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Kristin Sampson as Sarka [Photo by James Martindale]
05 Mar 2009

Janáček's Šárka at Dicapo Opera

There is a visceral pleasure in hearing so many healthy sets of young lungs tearing into this music, and they do sing, they do not bellow.

Leoš Janácek: Šárka

Šárka: Kristin Sampson; Ctirad: Erik Nelson Werner; Přemysl: Zarab Ninua; Lumir: Sanjay Merchant. Conducted by Oliver Gooch. Dicapo Opera Theatre, performance of February 19.

Above: Kristin Sampson as Šárka [Photo by James Martindale]


Wagner made folklore respectable on the lyric stage, and after the premiere of the Ring in 1876, every nationality in Europe (many of them not legal nations yet) aspired to a national music, including a national opera based on all-but-forgotten national legend or quasi-historical incident. To this efflorescence belong Rimsky-Korsakov’s operas of Slavic myth, such as The Invisible City of Kitezh and Snegouroutchka, Sibelius’s tone poems from the Kalevala (he never risked an opera), Rutland Boughton’s operas of Irish myth, and a whole school of Czech operas, beginning with Smetana’s Libuše, an operatic treatment of the prophetess who founded Prague and (with her husband, Přesmysl), the first Czech dynasty, the Přemyslids. The Přemyslids were looking mighty good to the Czechs after three hundred years of the Germanic Habsburgs.

Those who know Libuše (or who have pondered the murals depicting it on the walls of Prague’s National Theater) may be curious about its sequels, for the legend goes on, as legends will. Janáček’s first opera, Šárka (1887-8), some fifteen years before Jenufa, concerns the attempt of an army of Czech Amazons to seize power after Queen Libuše’s death, and their ultimate defeat by the patriarchal Přemysl. Šárka, a warrior maiden, seduces the doughty Ctirad when he is sent to capture magic weapons and destroy her; she lures him to his destruction, then kills herself in remorse - surefire operatic material, with bits of Dalila, Odabella, Brunnhilde and Armida. It’s a bit stagy, though. Janáček was not at his best dealing with legendary archetypes - his gift was for transforming ordinary people (or ordinary foxes, like his Vixen Sharpears) into such archetypes. But in 1887, he didn’t know that yet, and neither did anyone else - mythic opera was the fashionable thing. (It is curious how few of those dozens of expertly written, proto-Wagnerian legendary operas do endure in today’s repertory. Hansel und Gretel may be the only genuinely popular successor the Ring ever had.)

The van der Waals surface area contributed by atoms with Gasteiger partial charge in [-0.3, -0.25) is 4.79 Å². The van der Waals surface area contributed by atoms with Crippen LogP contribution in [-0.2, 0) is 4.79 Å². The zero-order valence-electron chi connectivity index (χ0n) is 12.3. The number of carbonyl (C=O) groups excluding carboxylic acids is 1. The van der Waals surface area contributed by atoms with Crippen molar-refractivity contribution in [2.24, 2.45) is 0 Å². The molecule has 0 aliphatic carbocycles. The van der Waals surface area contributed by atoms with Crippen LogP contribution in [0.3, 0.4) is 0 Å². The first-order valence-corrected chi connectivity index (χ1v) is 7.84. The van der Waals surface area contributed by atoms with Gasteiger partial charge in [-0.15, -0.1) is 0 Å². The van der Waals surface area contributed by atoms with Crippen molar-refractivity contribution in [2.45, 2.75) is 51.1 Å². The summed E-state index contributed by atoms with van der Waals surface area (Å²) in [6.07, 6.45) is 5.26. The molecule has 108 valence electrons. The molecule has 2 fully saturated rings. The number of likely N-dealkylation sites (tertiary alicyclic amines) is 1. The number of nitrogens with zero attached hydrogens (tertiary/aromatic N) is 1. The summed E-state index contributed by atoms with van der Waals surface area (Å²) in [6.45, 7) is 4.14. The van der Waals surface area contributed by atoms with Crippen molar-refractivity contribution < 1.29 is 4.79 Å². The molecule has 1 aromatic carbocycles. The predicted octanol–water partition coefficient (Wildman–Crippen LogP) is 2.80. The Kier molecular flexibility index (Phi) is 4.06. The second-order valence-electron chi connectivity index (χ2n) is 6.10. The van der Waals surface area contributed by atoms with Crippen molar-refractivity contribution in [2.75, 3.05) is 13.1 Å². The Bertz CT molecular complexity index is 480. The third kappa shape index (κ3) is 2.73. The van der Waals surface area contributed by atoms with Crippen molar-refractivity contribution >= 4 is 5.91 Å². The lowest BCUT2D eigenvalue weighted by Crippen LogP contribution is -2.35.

The reason one wants to hear Šárka, of course, is to study the roots of the later, greater operas of this highly original master, little known in his own time but an international favorite now. Certainly the orchestration is skillful if rumbustious (cut down for the Dicapo forces and not as tight on opening night as it will no doubt become by the last), and the singing is mostly declamation following the rhythms of the Czech libretto - a translation might have dissipated the effect (though I have heard superb English-language performances of other Janáček operas). The result is indubitably nationalistic and gives distinctive shape to Janáček’s melodies, as idiosyncratic within the western idiom as all those damned Czech diacriticals are to spelling names like Šárka and Janáček in the Roman alphabet. Indeed, to the composer’s great discouragement, it took a generation for the (usually German-speaking) masters of music in the Czech lands to agree to present his operas at all and another for the works to begin to catch on internationally.